In preparing the composite thermosetting and thermoplastic resin to be used as the bonding medium next to the thermoplastic resin as described above, the procedure may be varied widely. One example of a satisfactory composite resin consists of about 90%-95% of the phenol-formaldehyde resin in alcoholic solution described in the above application, and about 5%10% of vinyl acetate resin. The vinyl acetate normally in the form of crystals is dissolved in the alcoholic solution of 80. tacky re the phenol-formaldehyde resin by stirring with slight heat if necessary. When vinyl chloride is used in combination with the phenolformaldehyde thermosetting resin the crystals may be 5 added to the phenol-formaldehyde liquid resin in the manner mentioned just above; except that it -is desirable in this instance to use acetone, in-
stead oi alcohoLas the common solvent forthese two resins. i
In accordance with one illustrative but nonlimiting example of'my invention, I have applied successfully the combining process described hereinabove to the manufacture of automobile upholstery material, known to the trade as "doors", using the following specific conditions and procedure:
To the alcoholic solution of liquid, thermosetting, phenol-formaldehyde resin (prepared according to the above-identified copending application) I added approximately 8% of vinyl acetate crystals based upon the weight of solid resin.
The resulting mixture was screened in strips, as-
explained above, onto both sides of a sheet of cotton batting, each strip being about two inches 85 wide and running for substantially the full length of the batting. The batting. with applied adhesive was then dried inan oven at approximately 180" F. for two minutes to expel the alcohol and leave the pplied resin tacky. The batting with coating on each side was then placed on a sheet of rubberized paper and a thin sheet 01' paper impregnated with a vinyl acetate resin was placed over the otheradhesive coated side of the batting. 4='rinally a sheet of upholstery cloth III was placed over the vinyl resin sheet to complete the assembly. l l
,The above assembly was then placed between ,the two platens of a press, which were heated to approximately 350' R, the surface of the two 40 platens being corrugated to give the combined material a ribbed or corrugated structure. The press was then closed and the above assembly heated between the two platens under a pressure of about 3000 pounds per square inch for approxfiimately four seconds. This heat and pressure treatment causes the thermosetting resin to polymerize and bond the base materials together along the strips where the adhesive was applied to the batting, and causes the vinyl resin sheet 50 to soften and efiect a bond between the outside sheet of upholstery cloth and the adjacent film oi thermosetting resin on the cotton batting. The corrugated suriace oi the platens forms a correspending structure in the. laminated assembly along the strips of adhesive. I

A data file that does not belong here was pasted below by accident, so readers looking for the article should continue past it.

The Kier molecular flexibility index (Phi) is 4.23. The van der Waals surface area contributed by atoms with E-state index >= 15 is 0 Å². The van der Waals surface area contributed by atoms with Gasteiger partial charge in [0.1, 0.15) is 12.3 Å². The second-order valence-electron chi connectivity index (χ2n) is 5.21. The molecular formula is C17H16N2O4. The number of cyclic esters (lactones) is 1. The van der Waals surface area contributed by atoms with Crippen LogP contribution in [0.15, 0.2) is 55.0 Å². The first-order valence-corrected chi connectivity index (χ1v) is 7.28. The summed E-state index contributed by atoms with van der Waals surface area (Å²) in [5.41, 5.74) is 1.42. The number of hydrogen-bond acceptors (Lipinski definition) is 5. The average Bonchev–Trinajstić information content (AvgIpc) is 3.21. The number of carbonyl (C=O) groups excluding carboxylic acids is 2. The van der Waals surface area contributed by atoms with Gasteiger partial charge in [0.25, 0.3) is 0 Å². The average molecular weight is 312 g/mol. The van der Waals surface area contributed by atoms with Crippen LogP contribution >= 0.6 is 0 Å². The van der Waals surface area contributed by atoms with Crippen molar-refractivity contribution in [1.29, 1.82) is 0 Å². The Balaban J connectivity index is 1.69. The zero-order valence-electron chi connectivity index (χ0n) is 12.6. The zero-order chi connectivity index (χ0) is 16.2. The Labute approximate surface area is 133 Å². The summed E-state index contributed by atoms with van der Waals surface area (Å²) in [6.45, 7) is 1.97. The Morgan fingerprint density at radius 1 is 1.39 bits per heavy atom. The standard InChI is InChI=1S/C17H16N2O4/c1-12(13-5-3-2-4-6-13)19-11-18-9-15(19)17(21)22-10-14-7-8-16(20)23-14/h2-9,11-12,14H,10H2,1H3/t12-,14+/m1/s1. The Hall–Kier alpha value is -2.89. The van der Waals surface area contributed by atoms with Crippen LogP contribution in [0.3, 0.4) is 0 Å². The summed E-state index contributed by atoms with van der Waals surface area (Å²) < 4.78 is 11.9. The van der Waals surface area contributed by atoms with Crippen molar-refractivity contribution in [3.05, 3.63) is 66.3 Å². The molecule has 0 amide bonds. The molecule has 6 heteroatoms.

The polymerized thermosetting resin gives, the
bends or corrugations" in the combined material a very hardand strong construction. Because or this very strong and dense type of bond, it is not 00 necessary to apply the adhesive over the entire surface of the laminated materials. In the regular upholstery panel or "door" the corrugated strips bonded with adhesive as above described may be confined to the border of the sheet leaving the enclosed laminated section unbonded.
Various modifications and changes may be made in the foregoing description without departing from the scope and spirit of this inven- 5 tion. i
What I claim is:
1. A method of combining porous fabric with base materials comprising bonding said base materials with a penetrative liquid compositether- 10 mosetting and thermoplastic resin, and bonding said'iabric tothe base materials through the intermediary of a layer. of thermoplastic resin located between thei'abric and said composite thermosetting and thermoplastic resin, the thermoplastic resin preventing. the composite thermosettingand thermoplastic resin from permeating the fabric, and saidbonding being effected by the application of heat and pressure.
2. A method as specified in claim 1, in which 20 the thermosettingresin is a resin selected from the group consisting of the phenolformaldehyde and urea-formaldehyde resins and in which the thermoplastic resin is a vinyl resin.
3. A method, of making a combined fibrous product from sheets of cloth, batting and paper comprising bonding the'batting to the paper with a thermosetting resin by application of heat and pressure and bonding the cloth to the batting through the intermediary of a layer of thermoplastic resin and a contiguous layer of a composite thermoplastic and thermosetting resin between the thermoplastic resin and the batting, and said bonding being effected by the application oi heat and pressure. 4. A composite laminated upholstery material comprising a resilient fibrous base material, a coating 01' infusible thermosetting resin with which is mixed a relatively small amount 01' thermoplastic resin on said fibrous material, a layer ct thermoplastic resin superimposed on said thermosetting resin and a sheet of fabric superimposed on said thermoplastic resin, said'ifabric being firmly bonded to said resin coated fibrous material by said thermoplastic material which prevents permeation ot'said fabric by said \thermosetting resin.
5.. A composite laminated upholstery material comprising a resilient fibrous base material, a coating 0! iniusible thermosetting resin on said fibrous. material, a layer of thermoplastic resin superimposed on said thermosetting resin with an intervening layer of composite thermoplastic and thermosetting resin interposed between the layer of thermoplastic resin and said thermoset- 5 ting resin and a sheet 01' fabric superimposed on said thermoplastic resin, said fabric being firmly bonded to said resin coated fibrous material by said thermoplastic material which prevents permeation or said name by said thermosettins resin.